weorold-irmþ[u]; f. Misery of this life:-- Wé nú gehýraþ hwæ-acute;r ús hearmstafas onwócan, and woruldyrmoðo. Cd. Th. 58, 3; Gen. 940. Hí héton eft lóhannes gebringan æt his mynstre, fram ðám woruldyrmþum ðe hé hwíle on wæs, Ors. 6, 10; Bos. 120, 36.

weorold-læ-acute;ce, es;m. A physician for the body:-- Nis se woruldlæ-acute;ce wælhreów, ðeáh ðe hé ðone gewundodan mid bærnette gelácnige, Homl. Th. i. 472, 13.

weorold-lagu, e; f. : -laga, an; m. Law relating to secular matters, civil law as distinguished from ecclesiastical :-- Woruldcunde bóte séce man be woruldlage, L. C. S. 38 ; Th. i. 398, 22. Hláfordes searwu æfter woruldlagu is bótleás þing, Wulfst. 274, 24. Wíse woroldwitan ðe gesettan tó godcundan rihtlagan worldlaga, L. Eth. vii. 24; Th. i. 334, 22. Leófan menn, lagiaþ góde woroldlagan, Wulfst. 274, 7.

weorold-leán, es; n. Worldly reward:-- Ða ðe Godes þances hwylcne cuman underfón, ne wilnigen hig ðæ-acute;r nánra woruldleána, L. E. I. 25; Th. ii. 422, 13.

weorold-líc; adj. I. worldly, earthly, temporal, mundane:-- Náuht woruldlíces fæstes and unhwearfiendes beón ne mæg, Bt. 8; Fox 26, 11 note. Ne seó eorþe æ-acute;nigre worldlícre frætwednesse onfón wolde, seoþþan hire ða hálgan fét úres Drihtnes on stódan, Blickl. Homl. 127, 3. On woruldlícum wuldre scínende, Homl. Th. i. 62, 27. Tó forsewennysse woruldlícra æ-acute;hta, 60, 25: Exon. Th. 126, 20; Gú. 374. Hé sceolde woroldlícum wæ-acute;pnum onfón, Blickl. Homl. 213, l. Ðæt hwá woruld-líce spéda forhogige, Homl. Th. i. 60, 32. Worldlíce tintrega, Blickl. Homl. 119, 19. Ealle worldlícu þing, 109, 3. Gewilnian ða woruldlícan þingc, Boutr. Scrd. 22, 44. II.natural, physical:-- Nis ðeós woruldlíce niht nán þing búton ðære eorþan sceadu, Lchdm. iii. 240, 18. For ðam ungewunan woruldlíces gesceádes, Boutr. Scrd. 18, 28. Woruldlíce úðwitan natural philosophers, 18, 25 : Lchdm. iii. 240, 20. III. in contrast with religious or ecclesiastical, worldly, secular, civil:-- From woruldlícum luste hearte his giscilde a seculari desiderio cor ejus defendat, Rtl. 96, 11. Neádian preóstas tó woruldlícum gecampe, Homl. Skt. ii. 25, 834, 827. Woroldlícra weorca on ðam hálgan dæge geswíce man georne, L. Eth. vi. 22 ; Th. i. 320, 12. Woruldlícra, L. C. E. 15 ; Th. i. 368, 18. Se ðe Gode sceal þeówigan ne sceal hé hyne ná ábysgian worldlícra bysgunga qui Deo vult servire, non debet occupari mundanis negotiis, L. Ecg. P. i. 7; Th. ii. 174, 27. Bót æt woroldlícan þingan, L. Eth. v. 20; Th. i. 308, 31. [O. H. Ger. weralt-líh mundanus, secularis, carnalis, civilis.]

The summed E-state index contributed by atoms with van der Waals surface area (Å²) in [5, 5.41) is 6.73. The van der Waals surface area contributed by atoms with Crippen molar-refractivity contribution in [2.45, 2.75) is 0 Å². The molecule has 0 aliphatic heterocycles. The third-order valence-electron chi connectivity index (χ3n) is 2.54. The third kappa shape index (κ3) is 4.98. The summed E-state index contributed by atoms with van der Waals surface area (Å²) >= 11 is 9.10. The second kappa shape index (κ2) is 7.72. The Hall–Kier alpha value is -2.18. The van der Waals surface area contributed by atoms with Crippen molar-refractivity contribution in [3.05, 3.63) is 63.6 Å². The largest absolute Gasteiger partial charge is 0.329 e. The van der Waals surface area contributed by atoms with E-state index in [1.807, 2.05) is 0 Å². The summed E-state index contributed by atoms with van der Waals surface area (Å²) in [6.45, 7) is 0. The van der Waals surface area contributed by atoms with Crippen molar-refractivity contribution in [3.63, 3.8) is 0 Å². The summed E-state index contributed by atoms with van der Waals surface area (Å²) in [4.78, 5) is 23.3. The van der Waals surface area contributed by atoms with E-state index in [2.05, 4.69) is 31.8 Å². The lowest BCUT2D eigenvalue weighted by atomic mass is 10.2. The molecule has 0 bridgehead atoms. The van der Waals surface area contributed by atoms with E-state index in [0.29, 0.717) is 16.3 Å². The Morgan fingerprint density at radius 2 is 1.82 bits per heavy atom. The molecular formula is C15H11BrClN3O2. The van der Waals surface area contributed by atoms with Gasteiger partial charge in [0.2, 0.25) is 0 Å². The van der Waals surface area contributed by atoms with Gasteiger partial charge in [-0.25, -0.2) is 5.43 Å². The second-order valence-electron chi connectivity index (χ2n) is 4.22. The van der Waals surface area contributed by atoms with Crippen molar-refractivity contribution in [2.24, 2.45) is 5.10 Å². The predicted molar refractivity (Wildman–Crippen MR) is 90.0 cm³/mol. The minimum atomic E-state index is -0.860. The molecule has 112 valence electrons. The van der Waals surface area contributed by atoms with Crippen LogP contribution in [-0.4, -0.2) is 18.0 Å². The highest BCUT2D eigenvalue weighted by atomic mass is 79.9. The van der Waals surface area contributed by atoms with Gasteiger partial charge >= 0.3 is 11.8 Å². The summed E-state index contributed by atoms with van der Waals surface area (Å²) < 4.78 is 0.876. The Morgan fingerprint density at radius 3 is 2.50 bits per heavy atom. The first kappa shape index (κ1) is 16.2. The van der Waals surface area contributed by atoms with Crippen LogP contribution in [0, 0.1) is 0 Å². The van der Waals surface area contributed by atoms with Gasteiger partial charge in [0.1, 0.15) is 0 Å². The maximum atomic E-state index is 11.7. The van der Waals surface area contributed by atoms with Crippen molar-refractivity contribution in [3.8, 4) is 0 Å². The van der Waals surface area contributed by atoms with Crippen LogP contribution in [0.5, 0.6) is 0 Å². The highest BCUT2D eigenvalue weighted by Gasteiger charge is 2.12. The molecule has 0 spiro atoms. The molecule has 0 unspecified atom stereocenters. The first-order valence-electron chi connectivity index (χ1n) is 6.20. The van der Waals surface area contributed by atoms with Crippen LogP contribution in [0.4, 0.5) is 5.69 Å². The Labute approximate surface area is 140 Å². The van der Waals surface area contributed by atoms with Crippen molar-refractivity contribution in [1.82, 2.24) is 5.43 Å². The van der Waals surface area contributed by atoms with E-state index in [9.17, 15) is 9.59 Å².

weoroldlíce; adv. I. secularly, civilly:-- Ne sind ealle cyricean ná gelícre mæ-acute;ðe weoruldlíce wurðscipes wyrðe, þeáh hig godcundlíce hálgunge habban gelíce, L. C. E. 3; Th. i. 360, 16. Worldlíce, L. Eth. ix. 5; Th. i. 340, 26. II. after the manner of this world:-- Weoroldlíce and wíslíce gé dyde ðætte mannum bedígled wæs on eorðan ðæt gé ðæt on heofenas tó Gode sóhtan ye acted with worldly wisdom in seeking in heaven of God what was hidden from men on earth, Blickl. Homl. 199, 36. [O. H. Ger. weraltlícho carnaliter.]